Believe it or not, your plastic straw at Starbucks isn’t the biggest threat the ocean faces. In a time where our Instagram feeds are filled with ads for biodegradable plastic alternatives, and our politicians love to talk about single-use plastics when asked about their commitment to protecting our oceans, it might seem like plastic is the number one issue to address if we want to protect our ocean. But in reality, plastic is just one problem and nowhere near as devastating in scope as our exploitation of resources in the ocean.
The single largest pressure on the ocean right now is overfishing, bar none. In Canada, only one third of fish stocks are classified as ‘healthy’, and over 40% are ‘uncertain’, meaning we don’t even know how they’re doing but we continue to fish them! We’ve depleted our ocean of large fish like Tuna and Salmon, so we move down the food chain, drastically augmenting entire ecosystems. Now an issue like this seems a lot harder to tackle than ditching to-go coffee cups for a pretty reusable Yeti mug, but in reality, we know the steps that need to be taken and how to take them, we just lack the political and corporate will to do so. Fisheries management works, we just need to make sure that the departments are actually working. Just like with plastic pollution, consumers can by putting pressure on corporations with our wallets; look for seafood options that have robust eco-labels (check out this handy resource from SeaChoice to make sense of all the different labels) and try to buy seafood products that have a transparent, traceable origin (Skipper Otto is a great example of a company doing it right).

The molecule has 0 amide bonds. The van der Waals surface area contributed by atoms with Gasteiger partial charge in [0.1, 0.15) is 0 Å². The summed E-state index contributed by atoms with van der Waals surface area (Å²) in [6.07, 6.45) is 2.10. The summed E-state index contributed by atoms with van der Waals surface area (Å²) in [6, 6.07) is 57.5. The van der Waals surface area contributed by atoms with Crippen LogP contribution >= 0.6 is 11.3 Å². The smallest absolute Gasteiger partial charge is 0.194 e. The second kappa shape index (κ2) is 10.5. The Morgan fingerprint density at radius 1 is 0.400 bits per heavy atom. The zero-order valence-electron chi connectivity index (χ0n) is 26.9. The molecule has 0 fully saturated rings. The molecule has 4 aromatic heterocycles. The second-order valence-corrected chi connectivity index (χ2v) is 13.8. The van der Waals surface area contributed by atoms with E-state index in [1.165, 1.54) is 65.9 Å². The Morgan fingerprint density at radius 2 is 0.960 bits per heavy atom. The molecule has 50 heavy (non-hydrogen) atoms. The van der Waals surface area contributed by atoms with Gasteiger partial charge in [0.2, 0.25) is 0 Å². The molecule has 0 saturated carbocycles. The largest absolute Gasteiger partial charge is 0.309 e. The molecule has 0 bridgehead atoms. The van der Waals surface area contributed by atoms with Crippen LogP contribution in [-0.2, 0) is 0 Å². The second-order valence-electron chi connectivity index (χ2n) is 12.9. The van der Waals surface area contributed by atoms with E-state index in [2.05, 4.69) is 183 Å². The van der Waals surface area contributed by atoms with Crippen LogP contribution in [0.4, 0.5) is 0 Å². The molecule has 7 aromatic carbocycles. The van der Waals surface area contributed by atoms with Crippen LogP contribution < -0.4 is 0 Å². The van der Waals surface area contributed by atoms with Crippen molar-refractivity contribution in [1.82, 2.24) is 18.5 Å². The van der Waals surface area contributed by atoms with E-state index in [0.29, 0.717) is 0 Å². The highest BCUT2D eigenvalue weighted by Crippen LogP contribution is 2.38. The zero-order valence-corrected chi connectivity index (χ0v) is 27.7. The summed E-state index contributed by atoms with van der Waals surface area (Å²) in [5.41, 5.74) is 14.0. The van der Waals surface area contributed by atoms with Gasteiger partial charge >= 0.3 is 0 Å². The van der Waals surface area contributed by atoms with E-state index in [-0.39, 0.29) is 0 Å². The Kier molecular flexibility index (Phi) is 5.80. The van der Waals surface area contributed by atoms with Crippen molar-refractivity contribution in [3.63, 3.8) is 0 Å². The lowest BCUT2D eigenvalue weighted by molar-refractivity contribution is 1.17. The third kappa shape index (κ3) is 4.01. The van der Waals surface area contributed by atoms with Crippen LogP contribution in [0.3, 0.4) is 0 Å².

An example of the sensationalization of real issues is the Great Pacific Garbage Patch (GPGP), which has been making headlines for the last couple of years as a mountain of trash twice the size of Texas that can be seen from space, floating around in the pacific. This description of the GPGP is what happens when pieces of information are taken from articles and presented without context; in reality, the GPGP is a large aggregation of plastics brought together by gyres in the ocean, but most of it is made up of microplastics and it’s not one massive patch, as explained brilliantly in this video by Seeker. Sensationalized stories like these make it easy to focus on issues that might generate clicks online but ignore ones that demand our attention.
I don’t want to trivialize plastic pollution in the ocean, it’s definitely a cause for concern (microplastics specifically), but there are issues that don’t come with an 8 billion dollar market and aren’t simple enough to fix with a tweet, that need our attention even more.
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